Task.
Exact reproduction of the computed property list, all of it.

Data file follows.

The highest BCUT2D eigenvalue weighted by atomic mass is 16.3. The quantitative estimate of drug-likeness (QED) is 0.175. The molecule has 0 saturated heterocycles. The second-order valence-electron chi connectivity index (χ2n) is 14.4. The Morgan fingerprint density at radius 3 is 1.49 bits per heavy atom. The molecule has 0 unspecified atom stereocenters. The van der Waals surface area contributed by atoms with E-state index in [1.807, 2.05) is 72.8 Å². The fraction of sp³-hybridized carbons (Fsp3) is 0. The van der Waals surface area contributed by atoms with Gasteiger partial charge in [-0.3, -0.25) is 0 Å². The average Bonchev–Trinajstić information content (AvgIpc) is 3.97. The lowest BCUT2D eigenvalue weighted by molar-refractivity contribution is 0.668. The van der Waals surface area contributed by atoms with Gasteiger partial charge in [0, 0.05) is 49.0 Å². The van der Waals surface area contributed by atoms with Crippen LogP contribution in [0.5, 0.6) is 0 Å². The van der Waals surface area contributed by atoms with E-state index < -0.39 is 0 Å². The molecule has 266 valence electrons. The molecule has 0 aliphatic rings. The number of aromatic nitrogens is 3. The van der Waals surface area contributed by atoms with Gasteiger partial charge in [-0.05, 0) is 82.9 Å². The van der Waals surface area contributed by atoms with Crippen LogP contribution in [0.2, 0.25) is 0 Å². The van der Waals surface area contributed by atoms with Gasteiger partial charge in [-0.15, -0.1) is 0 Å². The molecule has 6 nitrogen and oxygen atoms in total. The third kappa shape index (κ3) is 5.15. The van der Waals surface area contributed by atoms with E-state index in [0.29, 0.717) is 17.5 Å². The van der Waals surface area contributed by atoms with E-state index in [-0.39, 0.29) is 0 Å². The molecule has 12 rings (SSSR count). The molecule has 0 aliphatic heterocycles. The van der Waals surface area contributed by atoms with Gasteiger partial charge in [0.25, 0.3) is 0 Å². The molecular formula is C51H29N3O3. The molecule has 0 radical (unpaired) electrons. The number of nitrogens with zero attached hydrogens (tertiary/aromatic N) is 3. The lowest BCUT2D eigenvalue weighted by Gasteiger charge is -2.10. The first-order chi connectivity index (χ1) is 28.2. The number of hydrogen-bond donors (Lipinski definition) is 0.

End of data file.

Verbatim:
The highest BCUT2D eigenvalue weighted by atomic mass is 16.3. The quantitative estimate of drug-likeness (QED) is 0.175. The molecule has 0 saturated heterocycles. The second-order valence-electron chi connectivity index (χ2n) is 14.4. The Morgan fingerprint density at radius 3 is 1.49 bits per heavy atom. The molecule has 0 unspecified atom stereocenters. The van der Waals surface area contributed by atoms with E-state index in [1.807, 2.05) is 72.8 Å². The fraction of sp³-hybridized carbons (Fsp3) is 0. The van der Waals surface area contributed by atoms with Gasteiger partial charge in [-0.3, -0.25) is 0 Å². The average Bonchev–Trinajstić information content (AvgIpc) is 3.97. The lowest BCUT2D eigenvalue weighted by molar-refractivity contribution is 0.668. The van der Waals surface area contributed by atoms with Gasteiger partial charge in [0, 0.05) is 49.0 Å². The van der Waals surface area contributed by atoms with Crippen LogP contribution in [0.5, 0.6) is 0 Å². The van der Waals surface area contributed by atoms with E-state index < -0.39 is 0 Å². The molecule has 266 valence electrons. The molecule has 0 aliphatic rings. The number of aromatic nitrogens is 3. The van der Waals surface area contributed by atoms with Gasteiger partial charge in [-0.05, 0) is 82.9 Å². The van der Waals surface area contributed by atoms with Crippen LogP contribution in [0.2, 0.25) is 0 Å². The van der Waals surface area contributed by atoms with Gasteiger partial charge in [-0.15, -0.1) is 0 Å². The molecule has 6 nitrogen and oxygen atoms in total. The third kappa shape index (κ3) is 5.15. The van der Waals surface area contributed by atoms with E-state index in [0.29, 0.717) is 17.5 Å². The van der Waals surface area contributed by atoms with E-state index in [-0.39, 0.29) is 0 Å². The molecule has 12 rings (SSSR count). The molecule has 0 aliphatic heterocycles. The van der Waals surface area contributed by atoms with Gasteiger partial charge in [0.25, 0.3) is 0 Å². The molecular formula is C51H29N3O3. The molecule has 0 radical (unpaired) electrons. The number of nitrogens with zero attached hydrogens (tertiary/aromatic N) is 3. The lowest BCUT2D eigenvalue weighted by Gasteiger charge is -2.10. The first-order chi connectivity index (χ1) is 28.2. The number of hydrogen-bond donors (Lipinski definition) is 0.